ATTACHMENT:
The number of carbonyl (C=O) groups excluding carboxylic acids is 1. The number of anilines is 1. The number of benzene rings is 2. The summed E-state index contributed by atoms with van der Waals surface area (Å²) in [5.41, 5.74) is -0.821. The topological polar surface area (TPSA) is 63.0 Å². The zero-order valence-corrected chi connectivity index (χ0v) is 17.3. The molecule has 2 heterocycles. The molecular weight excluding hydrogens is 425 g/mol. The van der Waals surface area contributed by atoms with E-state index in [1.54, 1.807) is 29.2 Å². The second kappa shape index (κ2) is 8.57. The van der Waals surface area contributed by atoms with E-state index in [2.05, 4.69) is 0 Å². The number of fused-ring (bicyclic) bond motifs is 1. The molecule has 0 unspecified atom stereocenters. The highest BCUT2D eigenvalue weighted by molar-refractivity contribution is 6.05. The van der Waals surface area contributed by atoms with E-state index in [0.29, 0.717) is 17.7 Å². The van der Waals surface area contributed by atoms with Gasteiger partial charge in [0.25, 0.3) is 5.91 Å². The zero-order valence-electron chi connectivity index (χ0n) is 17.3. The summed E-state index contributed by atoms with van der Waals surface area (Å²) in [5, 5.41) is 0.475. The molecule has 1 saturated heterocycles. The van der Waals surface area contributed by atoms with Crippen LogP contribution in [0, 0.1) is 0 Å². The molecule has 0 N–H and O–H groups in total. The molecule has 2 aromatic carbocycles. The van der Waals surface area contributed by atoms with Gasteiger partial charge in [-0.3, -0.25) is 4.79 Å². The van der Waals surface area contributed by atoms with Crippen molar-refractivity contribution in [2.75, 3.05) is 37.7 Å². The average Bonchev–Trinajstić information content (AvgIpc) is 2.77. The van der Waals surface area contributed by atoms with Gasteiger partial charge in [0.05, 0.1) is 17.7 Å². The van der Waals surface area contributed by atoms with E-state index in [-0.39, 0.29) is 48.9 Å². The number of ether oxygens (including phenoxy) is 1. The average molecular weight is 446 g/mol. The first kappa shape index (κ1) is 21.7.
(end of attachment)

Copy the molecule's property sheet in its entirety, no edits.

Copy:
The number of carbonyl (C=O) groups excluding carboxylic acids is 1. The number of anilines is 1. The number of benzene rings is 2. The summed E-state index contributed by atoms with van der Waals surface area (Å²) in [5.41, 5.74) is -0.821. The topological polar surface area (TPSA) is 63.0 Å². The zero-order valence-corrected chi connectivity index (χ0v) is 17.3. The molecule has 2 heterocycles. The molecular weight excluding hydrogens is 425 g/mol. The van der Waals surface area contributed by atoms with E-state index in [1.54, 1.807) is 29.2 Å². The second kappa shape index (κ2) is 8.57. The van der Waals surface area contributed by atoms with E-state index in [2.05, 4.69) is 0 Å². The number of fused-ring (bicyclic) bond motifs is 1. The molecule has 0 unspecified atom stereocenters. The highest BCUT2D eigenvalue weighted by molar-refractivity contribution is 6.05. The van der Waals surface area contributed by atoms with E-state index in [0.29, 0.717) is 17.7 Å². The van der Waals surface area contributed by atoms with Gasteiger partial charge in [0.25, 0.3) is 5.91 Å². The zero-order valence-electron chi connectivity index (χ0n) is 17.3. The summed E-state index contributed by atoms with van der Waals surface area (Å²) in [5, 5.41) is 0.475. The molecule has 1 saturated heterocycles. The van der Waals surface area contributed by atoms with Crippen LogP contribution in [0, 0.1) is 0 Å². The molecule has 0 N–H and O–H groups in total. The molecule has 2 aromatic carbocycles. The van der Waals surface area contributed by atoms with Gasteiger partial charge in [-0.3, -0.25) is 4.79 Å². The van der Waals surface area contributed by atoms with Crippen molar-refractivity contribution in [2.75, 3.05) is 37.7 Å². The average Bonchev–Trinajstić information content (AvgIpc) is 2.77. The van der Waals surface area contributed by atoms with Gasteiger partial charge in [0.05, 0.1) is 17.7 Å². The van der Waals surface area contributed by atoms with E-state index in [-0.39, 0.29) is 48.9 Å². The number of ether oxygens (including phenoxy) is 1. The average molecular weight is 446 g/mol. The first kappa shape index (κ1) is 21.7.